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In the Driver's Seat

Tag Archives: Executive Careers

Want More Interviews? Build Your Career Brand in 4 Steps

So you want a job that pays you to do your best work. You want to be appreciated for your experience, your special abilities and your creativity. You want to work for an organization that aligns with your personal values, a place you can feel proud to call home. Sounds reasonable, right? It is — but you have to do a bit of work. You have to articulate your career brand.…

Anxiety and Your Job Search: Getting the Treatment You Need

A client of mine, an engineer with a PhD from a top school, had an easy time getting interviews. But during every meeting he became nervous and hesitant, stuttering and sweating as he was asked to respond to the most basic interview questions. Another client, highly intelligent, articulate and charming with many interests and good work experience for her age, didn’t feel worthy of the jobs she interviewed for. Each time she met with a hiring manager she spent most of the time nervously apologizing for the 20% of the job’s requirements she lacked instead of focusing on the directly related experience she did have.…

There’s No Such Thing as a Dream Job

Do you, or have you ever had, a “dream job”? Do you have any friends, former classmates or colleagues who describe their job as a dream? Do you believe them? Don’t get me wrong – I love when I see someone fulfilled in their work, successfully using their strengths in an environment where they feel appreciated and fulfilled, and getting paid appropriately to do it. But that’s no dream: behind that deep sense of satisfaction is someone who has ventured down the path of self-discovery, sometimes at real personal cost, and has matched his strengths and most important values with a need he is uniquely suited to fill.…

5 Ways to Develop Yourself as a Leader Early in Your Career

Leadership is one of those terms that is so ubiquitous it’s hard to define.

Why Recruiters Aren’t Returning Your Calls

There is a long-standing misconception among job seekers about recruiters – how they can help, how to engage them and, most often, why they’re not returning your calls. When I was head of marketing for the Association of Executive Search Consultants, we spent a lot of time explaining the difference between retained search consultants and contingency recruiters. To provide candidates with the opportunity to be “found” by search firms, the organization created a senior-level candidate site called BlueSteps.com, where candidates could pay a fee to list their credentials and search firms would consult the site to help fill their searches.…

5 Ways to Market Yourself as a Leader

  Photograph by John Santerre 2010 Being a leader means knowing who you are and what you stand for—You’ve decided upon your mission and you have a vision for how to get there. It’s informed by your value system—what you care most about and what you feel is right. Developing yourself as a leader means declaring a need in the market that you are passionate about satisfying, what your role might be in meeting that need and the audience you want to serve.…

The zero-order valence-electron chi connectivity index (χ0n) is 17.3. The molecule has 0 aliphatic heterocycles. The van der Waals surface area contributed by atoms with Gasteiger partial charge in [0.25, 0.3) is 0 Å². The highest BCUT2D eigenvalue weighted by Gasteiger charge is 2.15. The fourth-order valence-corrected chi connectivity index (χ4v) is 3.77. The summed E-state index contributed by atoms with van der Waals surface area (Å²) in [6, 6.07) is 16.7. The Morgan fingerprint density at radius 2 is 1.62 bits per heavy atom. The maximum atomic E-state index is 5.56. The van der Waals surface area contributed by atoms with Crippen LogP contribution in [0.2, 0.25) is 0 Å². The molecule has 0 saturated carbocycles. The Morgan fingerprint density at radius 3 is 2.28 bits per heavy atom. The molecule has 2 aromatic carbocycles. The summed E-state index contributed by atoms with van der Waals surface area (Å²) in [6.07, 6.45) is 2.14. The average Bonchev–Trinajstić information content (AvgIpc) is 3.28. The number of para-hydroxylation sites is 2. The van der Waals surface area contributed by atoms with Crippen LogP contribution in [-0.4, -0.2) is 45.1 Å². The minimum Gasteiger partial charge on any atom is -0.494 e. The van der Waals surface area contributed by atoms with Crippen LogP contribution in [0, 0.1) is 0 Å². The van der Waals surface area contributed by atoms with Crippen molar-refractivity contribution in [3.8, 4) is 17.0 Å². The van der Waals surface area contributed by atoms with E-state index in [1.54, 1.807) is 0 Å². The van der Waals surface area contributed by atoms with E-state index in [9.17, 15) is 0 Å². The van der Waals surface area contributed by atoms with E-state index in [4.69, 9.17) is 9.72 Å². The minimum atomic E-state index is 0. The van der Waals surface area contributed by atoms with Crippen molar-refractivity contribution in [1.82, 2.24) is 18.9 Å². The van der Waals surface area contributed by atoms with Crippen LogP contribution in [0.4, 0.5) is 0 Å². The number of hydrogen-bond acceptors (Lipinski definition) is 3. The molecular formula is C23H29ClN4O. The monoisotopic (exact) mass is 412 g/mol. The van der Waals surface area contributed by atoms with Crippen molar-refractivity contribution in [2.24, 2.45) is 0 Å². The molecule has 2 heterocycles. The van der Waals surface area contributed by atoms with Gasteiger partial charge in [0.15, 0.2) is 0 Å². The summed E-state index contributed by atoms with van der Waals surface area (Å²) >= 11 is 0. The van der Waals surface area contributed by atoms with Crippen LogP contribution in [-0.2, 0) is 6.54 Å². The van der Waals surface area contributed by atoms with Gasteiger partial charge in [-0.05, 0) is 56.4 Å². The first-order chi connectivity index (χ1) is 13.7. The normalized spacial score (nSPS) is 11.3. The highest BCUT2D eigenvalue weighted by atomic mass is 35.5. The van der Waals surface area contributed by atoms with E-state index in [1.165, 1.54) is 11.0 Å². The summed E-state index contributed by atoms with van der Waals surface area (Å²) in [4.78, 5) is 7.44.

The Interest You Left Behind

We all have subjects that particularly interest us, that capture our attention. It could be a skill, a hobby or just a topic you follow very closely. Try taking note of the articles that attract you online or in the newspaper and you’ll have your answer. Have you incorporated that interest into the job you have today? As much as we are told, to use a trite term, to “follow our passion”, many times life leads us down a different path and we leave that interest behind.…

I Found My Career on Twitter

  A question I frequently hear from job-seekers at all stages is, “Why do I need to be on Twitter?” Twitter is a platform for interests of all kinds, and many users abuse its power by over-tweeting—so its value is sometimes misunderstood. But Twitter is an amazing career and job search tool, and can be used to help you pinpoint what you’re interested in and who can help you find the right job.…

Looking for a Job With Meaning? Here Are Four Ways to Find It

Are you a 20-something seeking work with meaning? Are you willing to trade great mentoring and a dynamic work environment for a lower salary? If that’s the case, you are trending with your generation. And while making less money is not to be treated lightly, research shows that people who feel personally fulfilled at work are happier than those who work exclusively for the money. But maybe you can have it both ways.…

Why Getting Nervous Makes You Happier

You’ve been asked to make a presentation at work, or you’re a consultant who delivers speeches and workshops to generate interest in your work. You have some time to prepare—and you’re anxious. Depending on how you regard public speaking, you may be extremely nervous. And probably a bit excited, too. How can you best use your anxiety to your advantage? You may not realize that having some anxiety in your work is actually a good thing.…